Who can explain what is happening in Washington? Esteban Colbert?

July 29, 2011

Just before our colleague got on a plane from Mexico City heading back to Washington, she wrote to ask what had happened in Washington since she left.

When we said, the government was about to default on its debt and that political chaos was reigning in the Congress, we considered the irony; in the 1980s, that is what travelers said was going on in Latin America after they came back.  Now, the shoe is on the other foot, and it pinches.

Yes, there is a stormy and dispiriting debate taking place in the U.S. over the size of the state, the role of the government, and the nation’s finances. And yes, at the end of the debate, we expect that the U.S. government will be forced to cut back its spending and its programs and be less present (or intrusive, depending on your perspective) in our citizens’ lives.

Except, worryingly, in these related areas.

First, if majorities on the House Appropriations and Foreign Affairs Committees get their way, the Federal government will actually increase its meddling in the choices U.S. citizens get to make in where they choose to travel.  As we previously reported, these panels want to sharply cut back on the rights of Cuban Americans to visit their families in Cuba and some legislators want to go further and take away recently granted rights for other Americans to visit the island under non-tourist, people-to-people programs as well.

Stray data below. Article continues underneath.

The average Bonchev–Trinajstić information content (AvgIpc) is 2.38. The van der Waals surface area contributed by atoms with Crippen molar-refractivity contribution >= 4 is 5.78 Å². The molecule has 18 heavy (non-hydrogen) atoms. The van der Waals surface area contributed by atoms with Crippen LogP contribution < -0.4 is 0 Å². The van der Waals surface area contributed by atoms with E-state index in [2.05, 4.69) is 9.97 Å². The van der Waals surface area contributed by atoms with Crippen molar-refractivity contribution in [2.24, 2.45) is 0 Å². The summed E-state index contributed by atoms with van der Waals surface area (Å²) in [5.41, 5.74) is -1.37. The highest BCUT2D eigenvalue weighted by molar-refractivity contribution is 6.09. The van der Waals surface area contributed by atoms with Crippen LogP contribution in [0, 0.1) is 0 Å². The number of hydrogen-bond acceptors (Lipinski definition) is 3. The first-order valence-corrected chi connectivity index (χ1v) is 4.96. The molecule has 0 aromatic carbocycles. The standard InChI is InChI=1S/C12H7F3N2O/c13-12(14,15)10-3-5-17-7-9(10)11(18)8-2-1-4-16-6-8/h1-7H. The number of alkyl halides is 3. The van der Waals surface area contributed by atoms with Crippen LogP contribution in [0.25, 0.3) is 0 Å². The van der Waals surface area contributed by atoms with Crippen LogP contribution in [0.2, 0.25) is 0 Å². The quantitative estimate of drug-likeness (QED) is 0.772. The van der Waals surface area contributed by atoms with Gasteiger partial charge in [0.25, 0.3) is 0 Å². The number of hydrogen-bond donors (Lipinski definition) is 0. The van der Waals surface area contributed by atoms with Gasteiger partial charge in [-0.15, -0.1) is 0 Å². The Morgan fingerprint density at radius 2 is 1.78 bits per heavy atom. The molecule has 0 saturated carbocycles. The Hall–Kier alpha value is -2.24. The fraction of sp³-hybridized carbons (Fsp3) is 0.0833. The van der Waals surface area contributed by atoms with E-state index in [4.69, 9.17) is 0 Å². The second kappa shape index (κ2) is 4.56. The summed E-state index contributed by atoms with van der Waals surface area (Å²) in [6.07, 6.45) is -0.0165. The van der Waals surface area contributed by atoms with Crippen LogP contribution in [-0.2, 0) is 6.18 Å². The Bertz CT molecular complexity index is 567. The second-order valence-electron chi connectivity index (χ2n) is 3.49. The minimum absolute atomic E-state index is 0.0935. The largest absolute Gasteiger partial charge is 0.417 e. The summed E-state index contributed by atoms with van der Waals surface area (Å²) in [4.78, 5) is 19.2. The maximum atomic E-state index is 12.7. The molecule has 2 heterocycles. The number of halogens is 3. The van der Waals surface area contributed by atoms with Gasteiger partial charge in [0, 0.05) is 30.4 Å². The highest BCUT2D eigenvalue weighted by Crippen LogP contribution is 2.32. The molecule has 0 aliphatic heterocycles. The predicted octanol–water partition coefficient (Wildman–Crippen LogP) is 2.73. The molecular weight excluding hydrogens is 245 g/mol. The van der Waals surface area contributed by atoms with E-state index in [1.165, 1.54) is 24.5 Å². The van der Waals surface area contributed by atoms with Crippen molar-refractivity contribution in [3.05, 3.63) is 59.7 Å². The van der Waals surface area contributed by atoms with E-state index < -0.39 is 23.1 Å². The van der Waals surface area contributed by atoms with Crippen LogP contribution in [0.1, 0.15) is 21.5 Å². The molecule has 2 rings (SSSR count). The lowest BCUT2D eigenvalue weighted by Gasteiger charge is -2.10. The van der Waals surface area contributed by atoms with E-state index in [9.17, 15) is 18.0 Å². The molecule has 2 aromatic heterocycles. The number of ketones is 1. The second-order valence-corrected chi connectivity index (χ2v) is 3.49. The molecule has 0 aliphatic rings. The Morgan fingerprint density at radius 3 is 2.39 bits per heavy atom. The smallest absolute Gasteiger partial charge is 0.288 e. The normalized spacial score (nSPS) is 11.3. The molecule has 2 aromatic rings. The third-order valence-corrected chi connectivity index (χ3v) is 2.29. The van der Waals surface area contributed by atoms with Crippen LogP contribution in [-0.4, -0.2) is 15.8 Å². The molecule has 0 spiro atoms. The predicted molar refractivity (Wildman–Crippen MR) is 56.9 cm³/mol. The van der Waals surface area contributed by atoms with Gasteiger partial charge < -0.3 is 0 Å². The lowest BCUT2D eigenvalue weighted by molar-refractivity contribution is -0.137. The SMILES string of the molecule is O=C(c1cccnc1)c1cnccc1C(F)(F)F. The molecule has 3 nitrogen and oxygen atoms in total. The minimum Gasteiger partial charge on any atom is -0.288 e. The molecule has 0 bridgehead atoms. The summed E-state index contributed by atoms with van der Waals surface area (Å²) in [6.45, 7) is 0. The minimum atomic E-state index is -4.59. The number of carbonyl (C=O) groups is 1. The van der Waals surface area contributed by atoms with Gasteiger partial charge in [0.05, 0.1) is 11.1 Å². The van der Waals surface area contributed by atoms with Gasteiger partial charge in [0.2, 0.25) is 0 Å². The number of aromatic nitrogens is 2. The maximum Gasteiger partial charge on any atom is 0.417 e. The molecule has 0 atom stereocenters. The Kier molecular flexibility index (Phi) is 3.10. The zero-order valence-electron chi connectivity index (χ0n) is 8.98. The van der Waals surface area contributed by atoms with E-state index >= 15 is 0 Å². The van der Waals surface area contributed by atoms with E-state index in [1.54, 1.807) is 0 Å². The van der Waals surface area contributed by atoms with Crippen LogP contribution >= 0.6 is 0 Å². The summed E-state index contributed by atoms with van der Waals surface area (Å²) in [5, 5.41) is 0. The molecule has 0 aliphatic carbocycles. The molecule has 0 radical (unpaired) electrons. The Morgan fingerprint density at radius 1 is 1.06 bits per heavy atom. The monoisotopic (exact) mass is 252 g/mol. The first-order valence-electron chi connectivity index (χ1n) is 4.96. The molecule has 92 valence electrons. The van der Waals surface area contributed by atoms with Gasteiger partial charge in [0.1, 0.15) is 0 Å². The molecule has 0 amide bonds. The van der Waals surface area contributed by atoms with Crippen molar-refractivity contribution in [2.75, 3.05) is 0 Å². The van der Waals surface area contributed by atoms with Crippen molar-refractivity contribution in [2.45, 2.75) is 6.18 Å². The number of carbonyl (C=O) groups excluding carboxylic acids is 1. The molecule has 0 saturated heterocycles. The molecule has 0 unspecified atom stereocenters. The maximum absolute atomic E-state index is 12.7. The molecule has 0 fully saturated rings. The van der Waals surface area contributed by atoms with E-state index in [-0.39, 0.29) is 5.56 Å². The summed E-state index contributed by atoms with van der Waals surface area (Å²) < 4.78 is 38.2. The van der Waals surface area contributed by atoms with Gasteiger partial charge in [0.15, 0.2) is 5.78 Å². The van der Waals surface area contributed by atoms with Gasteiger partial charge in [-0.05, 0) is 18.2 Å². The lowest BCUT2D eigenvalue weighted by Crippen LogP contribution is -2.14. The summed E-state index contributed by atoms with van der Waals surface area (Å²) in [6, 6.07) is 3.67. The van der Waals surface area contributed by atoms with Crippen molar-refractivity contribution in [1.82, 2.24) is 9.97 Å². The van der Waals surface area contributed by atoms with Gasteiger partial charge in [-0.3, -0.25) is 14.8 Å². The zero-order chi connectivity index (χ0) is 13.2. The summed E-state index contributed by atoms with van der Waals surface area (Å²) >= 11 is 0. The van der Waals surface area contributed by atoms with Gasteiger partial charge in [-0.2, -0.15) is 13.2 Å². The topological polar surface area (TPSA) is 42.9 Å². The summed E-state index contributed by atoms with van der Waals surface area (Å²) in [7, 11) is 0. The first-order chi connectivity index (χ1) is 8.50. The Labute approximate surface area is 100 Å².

These proposals not only intrude on U.S. citizens’ travel rights, but they will also cost the U.S. Treasury millions of dollars if they become law, because they will also diminish federal revenues based on the taxes collected on airline tickets.

The Associated Press is reporting that the threat of renewed restrictions on travel has some in the Cuban American community fearful.  “Of course the (Cuban) government gets some of our money, but what are we going to do? Should our families starve?,” asks Sonia Rodriguez.

To be clear, a majority of Americans – and strong majorities of Cuban Americans – support increased travel to Cuba, not less.  Cutting travel also imposes humanitarian barriers on the ability of families to unite and provide support, and travel restrictions cut U.S. government revenues.  In other words, at a time when Washington is debating on how to cut spending and curb the role of government, restrictions on travel to Cuba achieve the opposite results.

If this is confusing to us, we can only imagine how confusing it is to our readers living elsewhere in the region.

Which brings us to the second development: democracy promotion.

There is still funding in the State Department Budget for the USAID “democracy promotion programs”.  Perhaps they could use some of this money to hire consultants who can explain why stopping Americans from traveling to Cuba will someday inspire Cuba to end restrictions on the rights of Cubans to travel to travel here.

We’re kidding, of course.  We think the U.S. would set a much better example if it ended the debate, paid its bills, honored the travel rights of the American people, and saved the money it would otherwise spend on democracy promotion by doing the right thing here at home.